The challenge from Inferno to Hell did not just ramp up, it broke. Act 1 monsters were killing me with one attack or overwhelming me at every turn. The gear that I had found and purchased was nearly worthless. Blizzards stated solution for this was to replay (farm) Act 4 of Hell for items that would better prepare you for Inferno. I did for a while, but then the siren song of the auction house called on me. I slowly increased my spending, gradual buying better and better items as I made more gold in game and out. Eventually I was spending 100-200k per item for what yielded very minor upgrades.

I got to the point where I could farm Act 1 Inferno comfortably. Act 2 was just as broken as the move from Hell to Inferno was initially. Again the stated solution was to farm the prior Act(s). So I did this time with much great determination. The items in the auction house where exhausting my gold supply, so farming became the only path. Grinding away at the same content to be rewarded with items that were 3 and 4 degrees worse than what I wore to acquire them. The path to success was stretching thinner and thinner each time I logged on to play. I was frustrated to the point of quitting.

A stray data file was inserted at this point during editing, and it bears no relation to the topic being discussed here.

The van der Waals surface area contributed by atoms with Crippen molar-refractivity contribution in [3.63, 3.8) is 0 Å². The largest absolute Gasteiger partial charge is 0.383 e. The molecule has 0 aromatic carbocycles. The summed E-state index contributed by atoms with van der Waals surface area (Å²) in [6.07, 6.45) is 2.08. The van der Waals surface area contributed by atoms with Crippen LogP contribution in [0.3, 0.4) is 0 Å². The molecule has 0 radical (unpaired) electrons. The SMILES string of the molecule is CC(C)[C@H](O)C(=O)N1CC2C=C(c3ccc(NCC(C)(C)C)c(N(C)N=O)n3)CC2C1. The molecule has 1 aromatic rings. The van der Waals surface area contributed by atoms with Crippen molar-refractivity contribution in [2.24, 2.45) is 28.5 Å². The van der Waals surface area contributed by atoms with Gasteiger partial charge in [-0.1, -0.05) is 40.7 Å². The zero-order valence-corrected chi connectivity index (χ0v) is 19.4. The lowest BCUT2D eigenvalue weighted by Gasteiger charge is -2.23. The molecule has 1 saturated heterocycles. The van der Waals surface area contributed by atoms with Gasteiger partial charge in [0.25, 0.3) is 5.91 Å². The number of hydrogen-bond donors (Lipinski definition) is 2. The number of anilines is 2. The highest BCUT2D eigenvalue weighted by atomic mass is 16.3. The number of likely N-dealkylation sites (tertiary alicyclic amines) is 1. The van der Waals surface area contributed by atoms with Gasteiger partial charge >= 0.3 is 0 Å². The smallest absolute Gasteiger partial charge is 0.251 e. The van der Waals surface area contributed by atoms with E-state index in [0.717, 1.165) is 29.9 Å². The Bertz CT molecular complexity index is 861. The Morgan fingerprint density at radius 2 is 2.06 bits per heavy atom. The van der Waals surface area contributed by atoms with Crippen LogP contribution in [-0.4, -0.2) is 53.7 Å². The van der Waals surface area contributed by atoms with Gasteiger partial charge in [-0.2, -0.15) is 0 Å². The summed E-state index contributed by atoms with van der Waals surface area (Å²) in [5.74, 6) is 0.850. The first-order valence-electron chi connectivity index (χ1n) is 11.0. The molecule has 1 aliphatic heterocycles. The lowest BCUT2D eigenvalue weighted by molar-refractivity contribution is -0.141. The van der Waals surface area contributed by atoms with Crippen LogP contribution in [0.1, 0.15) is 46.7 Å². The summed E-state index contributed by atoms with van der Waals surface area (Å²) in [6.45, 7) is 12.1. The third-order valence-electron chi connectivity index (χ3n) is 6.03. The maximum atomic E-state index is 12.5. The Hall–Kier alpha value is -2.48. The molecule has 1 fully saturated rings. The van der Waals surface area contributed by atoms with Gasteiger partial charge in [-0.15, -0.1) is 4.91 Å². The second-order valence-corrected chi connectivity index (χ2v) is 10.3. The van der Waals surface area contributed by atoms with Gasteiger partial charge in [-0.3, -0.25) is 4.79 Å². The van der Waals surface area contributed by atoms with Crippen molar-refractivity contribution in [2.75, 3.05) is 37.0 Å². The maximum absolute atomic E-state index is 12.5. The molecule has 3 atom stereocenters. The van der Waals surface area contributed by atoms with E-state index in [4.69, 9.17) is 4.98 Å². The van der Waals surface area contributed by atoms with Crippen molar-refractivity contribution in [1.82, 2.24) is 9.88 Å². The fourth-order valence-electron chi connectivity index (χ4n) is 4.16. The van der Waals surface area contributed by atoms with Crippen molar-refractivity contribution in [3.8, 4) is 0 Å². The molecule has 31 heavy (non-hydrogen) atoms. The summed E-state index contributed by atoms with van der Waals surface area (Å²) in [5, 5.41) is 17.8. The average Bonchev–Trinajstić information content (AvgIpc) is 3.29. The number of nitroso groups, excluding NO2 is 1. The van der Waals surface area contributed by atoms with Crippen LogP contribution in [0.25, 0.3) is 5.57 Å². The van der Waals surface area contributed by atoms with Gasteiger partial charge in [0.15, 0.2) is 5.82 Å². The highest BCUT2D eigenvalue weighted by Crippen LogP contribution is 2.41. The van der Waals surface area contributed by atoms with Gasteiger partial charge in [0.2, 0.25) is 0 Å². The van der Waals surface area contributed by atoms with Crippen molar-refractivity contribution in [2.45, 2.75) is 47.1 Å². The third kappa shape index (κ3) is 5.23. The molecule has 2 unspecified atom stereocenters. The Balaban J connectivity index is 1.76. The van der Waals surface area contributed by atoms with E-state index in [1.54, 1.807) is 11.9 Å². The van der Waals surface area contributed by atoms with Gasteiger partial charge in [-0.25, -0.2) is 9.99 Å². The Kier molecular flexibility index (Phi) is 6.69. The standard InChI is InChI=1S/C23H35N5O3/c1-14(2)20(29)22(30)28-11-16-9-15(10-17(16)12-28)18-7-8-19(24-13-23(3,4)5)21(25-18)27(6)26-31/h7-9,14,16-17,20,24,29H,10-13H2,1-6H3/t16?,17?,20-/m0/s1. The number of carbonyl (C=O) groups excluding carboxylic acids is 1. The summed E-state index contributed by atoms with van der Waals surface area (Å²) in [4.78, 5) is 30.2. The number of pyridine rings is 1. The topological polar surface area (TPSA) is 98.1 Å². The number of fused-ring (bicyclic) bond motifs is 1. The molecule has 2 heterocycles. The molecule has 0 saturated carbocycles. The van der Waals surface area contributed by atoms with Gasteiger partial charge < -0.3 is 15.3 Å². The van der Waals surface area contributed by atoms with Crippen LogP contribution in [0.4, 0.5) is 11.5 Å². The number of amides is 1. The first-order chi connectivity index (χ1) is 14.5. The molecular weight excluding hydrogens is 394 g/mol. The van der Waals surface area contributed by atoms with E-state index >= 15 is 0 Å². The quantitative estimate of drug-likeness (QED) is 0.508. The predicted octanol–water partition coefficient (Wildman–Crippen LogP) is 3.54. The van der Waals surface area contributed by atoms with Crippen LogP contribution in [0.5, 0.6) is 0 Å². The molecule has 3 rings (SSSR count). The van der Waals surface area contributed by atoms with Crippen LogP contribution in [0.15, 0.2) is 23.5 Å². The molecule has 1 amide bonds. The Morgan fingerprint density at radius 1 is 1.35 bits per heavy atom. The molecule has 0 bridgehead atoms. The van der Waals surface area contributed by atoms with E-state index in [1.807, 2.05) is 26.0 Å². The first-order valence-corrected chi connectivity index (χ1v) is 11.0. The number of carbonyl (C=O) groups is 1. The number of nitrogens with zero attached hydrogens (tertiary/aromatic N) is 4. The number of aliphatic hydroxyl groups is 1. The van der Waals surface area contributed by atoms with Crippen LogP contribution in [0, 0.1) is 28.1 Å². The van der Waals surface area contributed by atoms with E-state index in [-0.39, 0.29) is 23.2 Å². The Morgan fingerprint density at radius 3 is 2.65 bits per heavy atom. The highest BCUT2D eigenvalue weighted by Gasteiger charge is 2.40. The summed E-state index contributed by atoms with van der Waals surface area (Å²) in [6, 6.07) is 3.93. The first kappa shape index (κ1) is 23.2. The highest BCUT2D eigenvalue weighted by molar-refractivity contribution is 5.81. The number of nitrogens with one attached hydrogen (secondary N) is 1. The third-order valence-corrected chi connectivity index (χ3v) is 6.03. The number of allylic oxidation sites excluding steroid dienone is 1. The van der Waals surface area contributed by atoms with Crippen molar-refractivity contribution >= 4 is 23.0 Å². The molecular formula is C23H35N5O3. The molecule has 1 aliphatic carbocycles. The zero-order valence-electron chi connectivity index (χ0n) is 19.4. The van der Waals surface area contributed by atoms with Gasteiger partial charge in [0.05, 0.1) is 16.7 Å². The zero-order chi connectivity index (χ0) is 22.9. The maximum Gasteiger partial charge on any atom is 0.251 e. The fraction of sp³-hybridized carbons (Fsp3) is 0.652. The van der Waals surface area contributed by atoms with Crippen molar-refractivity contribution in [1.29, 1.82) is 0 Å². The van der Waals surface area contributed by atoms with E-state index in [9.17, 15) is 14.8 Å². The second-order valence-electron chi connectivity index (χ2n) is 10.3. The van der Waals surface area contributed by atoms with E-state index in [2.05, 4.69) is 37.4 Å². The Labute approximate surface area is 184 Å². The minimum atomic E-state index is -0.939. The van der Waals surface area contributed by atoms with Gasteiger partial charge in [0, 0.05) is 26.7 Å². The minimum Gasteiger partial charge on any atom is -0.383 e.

Melee vs. Ranged + Alts
Much of my griping about the game is being mirrored by those that play melee classes. Playing melee means getting next to that which you wish to melee. It means getting hit in order to hit. The monsters in Inferno will hit harder than you. So you are left putting most of your eggs into gear and builds that favor defense. Making most fights a cycle of slowly chipping away at your foe. A task that becomes tedious very fast. Conversely ranged classes are having success (anecdotal) putting all of their eggs in the offense basket. Lacking the ability to take a single hit, but burning down their foes at a rapid pace. At the point that I was frustrated enough to consider quitting I started an alt Demon Hunter. The tedium of completing Normal and Nightmare all over again with almost no challenge has stunted my completion of this effort.